New Delhi: Investigation into the incident of violence at Jamia Millia Islamia during the anti-citizenship law protest was at a crucial stage, the Centre told the Delhi High Court Tuesday.
The submission before a bench of Chief Justice D N Patel and Justice C Hari Shankar was made by Solicitor General Tushar Mehta while seeking more time to file a report regarding the probe.
Taking note of the submission, the bench granted the Centre time till April 29 to file a reply.
During the hearing, senior advocate Colin Gonsalves, appearing for some students of Jamia, said 93 students and teachers filed complaints about alleged attacks on them by police but no FIR has been filed against the agency till date.
The other lawyers for the petitioners alleged that the government has not complied with the court order to file a response within four weeks of the last date of hearing on December 19.
The bench, however, declined to pass any interim order and granted time till April 29 to the government to file a reply.
The high court had December 19 asked the Centre, the AAP government and the police to respond to several PILs seeking setting up of a judicial commission to look into the violence at Jamia University protests against the Citizenship Amendment Act (CAA).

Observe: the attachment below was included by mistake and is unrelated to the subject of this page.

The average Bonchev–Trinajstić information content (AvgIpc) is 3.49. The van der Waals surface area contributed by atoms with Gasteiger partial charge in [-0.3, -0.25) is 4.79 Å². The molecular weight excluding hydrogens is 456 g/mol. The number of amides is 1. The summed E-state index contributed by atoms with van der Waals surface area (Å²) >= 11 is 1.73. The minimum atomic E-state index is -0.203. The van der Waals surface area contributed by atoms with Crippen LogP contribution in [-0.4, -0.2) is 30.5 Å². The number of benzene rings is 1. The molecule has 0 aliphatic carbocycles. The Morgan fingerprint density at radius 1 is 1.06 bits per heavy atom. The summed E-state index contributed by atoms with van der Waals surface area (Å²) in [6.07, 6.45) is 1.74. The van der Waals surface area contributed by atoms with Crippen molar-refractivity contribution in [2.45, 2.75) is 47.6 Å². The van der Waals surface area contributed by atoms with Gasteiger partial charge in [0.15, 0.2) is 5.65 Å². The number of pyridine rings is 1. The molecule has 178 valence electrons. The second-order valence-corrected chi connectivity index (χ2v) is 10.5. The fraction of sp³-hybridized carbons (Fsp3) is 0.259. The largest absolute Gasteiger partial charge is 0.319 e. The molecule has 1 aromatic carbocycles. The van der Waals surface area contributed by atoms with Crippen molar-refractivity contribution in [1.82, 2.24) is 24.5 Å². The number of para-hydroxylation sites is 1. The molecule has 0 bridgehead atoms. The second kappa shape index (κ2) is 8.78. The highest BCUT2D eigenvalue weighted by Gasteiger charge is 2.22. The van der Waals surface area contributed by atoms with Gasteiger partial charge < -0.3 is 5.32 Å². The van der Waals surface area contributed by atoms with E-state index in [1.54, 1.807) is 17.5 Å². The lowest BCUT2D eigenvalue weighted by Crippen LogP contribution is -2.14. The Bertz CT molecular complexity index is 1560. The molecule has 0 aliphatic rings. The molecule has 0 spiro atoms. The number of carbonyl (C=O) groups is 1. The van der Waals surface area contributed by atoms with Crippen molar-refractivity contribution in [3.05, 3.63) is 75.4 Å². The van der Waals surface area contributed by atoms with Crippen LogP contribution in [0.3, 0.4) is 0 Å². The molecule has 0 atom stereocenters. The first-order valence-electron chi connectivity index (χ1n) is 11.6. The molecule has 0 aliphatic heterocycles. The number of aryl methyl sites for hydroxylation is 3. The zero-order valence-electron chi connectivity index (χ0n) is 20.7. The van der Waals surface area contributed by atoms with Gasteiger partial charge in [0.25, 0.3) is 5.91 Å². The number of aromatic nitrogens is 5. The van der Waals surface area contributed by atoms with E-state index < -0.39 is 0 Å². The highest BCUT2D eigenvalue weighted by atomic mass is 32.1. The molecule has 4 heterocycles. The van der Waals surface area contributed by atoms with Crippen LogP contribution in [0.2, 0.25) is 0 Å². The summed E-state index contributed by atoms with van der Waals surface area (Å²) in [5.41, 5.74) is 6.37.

The court was hearing six petitions, moved by lawyers, students of JMI, residents of Okhla, where the university is located, and the Imam of Jama Masjid mosque opposite Parliament House. They also sought medical treatment and compensation for the students.
Besides, they sought action, including registration of FIRs, against the erring police officers.
In the petition filed by advocate Rizwan, it has been contended that according to medical reports of the injured students treated at AIIMS, one of them almost lost his life and another has lost his vision.
The petition had alleged that treatment provided to the injured students was “inadequate”, FIRs have been lodged against them and they were being hounded like criminals.
The petitions had said the force used by the police was “disproportionate”, even if it was required, and “brutal” and expressed concern over the “unregulated and unwarranted arrest and detention of students”.